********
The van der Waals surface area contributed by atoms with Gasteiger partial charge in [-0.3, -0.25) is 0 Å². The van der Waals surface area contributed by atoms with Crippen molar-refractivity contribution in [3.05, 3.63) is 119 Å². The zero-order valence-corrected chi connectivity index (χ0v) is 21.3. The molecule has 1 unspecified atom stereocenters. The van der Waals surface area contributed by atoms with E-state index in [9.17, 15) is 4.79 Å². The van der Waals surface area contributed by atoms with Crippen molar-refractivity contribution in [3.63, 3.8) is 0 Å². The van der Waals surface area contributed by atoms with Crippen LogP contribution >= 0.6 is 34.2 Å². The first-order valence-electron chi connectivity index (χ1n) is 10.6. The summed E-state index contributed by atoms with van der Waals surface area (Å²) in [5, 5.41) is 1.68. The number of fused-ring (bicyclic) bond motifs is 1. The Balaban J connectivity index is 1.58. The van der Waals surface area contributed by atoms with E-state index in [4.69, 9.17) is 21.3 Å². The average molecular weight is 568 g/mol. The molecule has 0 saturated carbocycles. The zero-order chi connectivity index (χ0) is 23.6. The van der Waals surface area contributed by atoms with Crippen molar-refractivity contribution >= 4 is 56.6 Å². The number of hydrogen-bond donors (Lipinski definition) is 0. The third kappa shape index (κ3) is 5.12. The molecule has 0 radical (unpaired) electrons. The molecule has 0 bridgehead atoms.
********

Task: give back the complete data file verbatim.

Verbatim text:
The van der Waals surface area contributed by atoms with Gasteiger partial charge in [-0.3, -0.25) is 0 Å². The van der Waals surface area contributed by atoms with Crippen molar-refractivity contribution in [3.05, 3.63) is 119 Å². The zero-order valence-corrected chi connectivity index (χ0v) is 21.3. The molecule has 1 unspecified atom stereocenters. The van der Waals surface area contributed by atoms with E-state index in [9.17, 15) is 4.79 Å². The van der Waals surface area contributed by atoms with Crippen molar-refractivity contribution in [3.63, 3.8) is 0 Å². The van der Waals surface area contributed by atoms with Crippen LogP contribution >= 0.6 is 34.2 Å². The first-order valence-electron chi connectivity index (χ1n) is 10.6. The summed E-state index contributed by atoms with van der Waals surface area (Å²) in [5, 5.41) is 1.68. The number of fused-ring (bicyclic) bond motifs is 1. The Balaban J connectivity index is 1.58. The van der Waals surface area contributed by atoms with E-state index in [4.69, 9.17) is 21.3 Å². The average molecular weight is 568 g/mol. The molecule has 0 saturated carbocycles. The zero-order chi connectivity index (χ0) is 23.6. The van der Waals surface area contributed by atoms with Crippen molar-refractivity contribution >= 4 is 56.6 Å². The number of hydrogen-bond donors (Lipinski definition) is 0. The third kappa shape index (κ3) is 5.12. The molecule has 0 radical (unpaired) electrons. The molecule has 0 bridgehead atoms.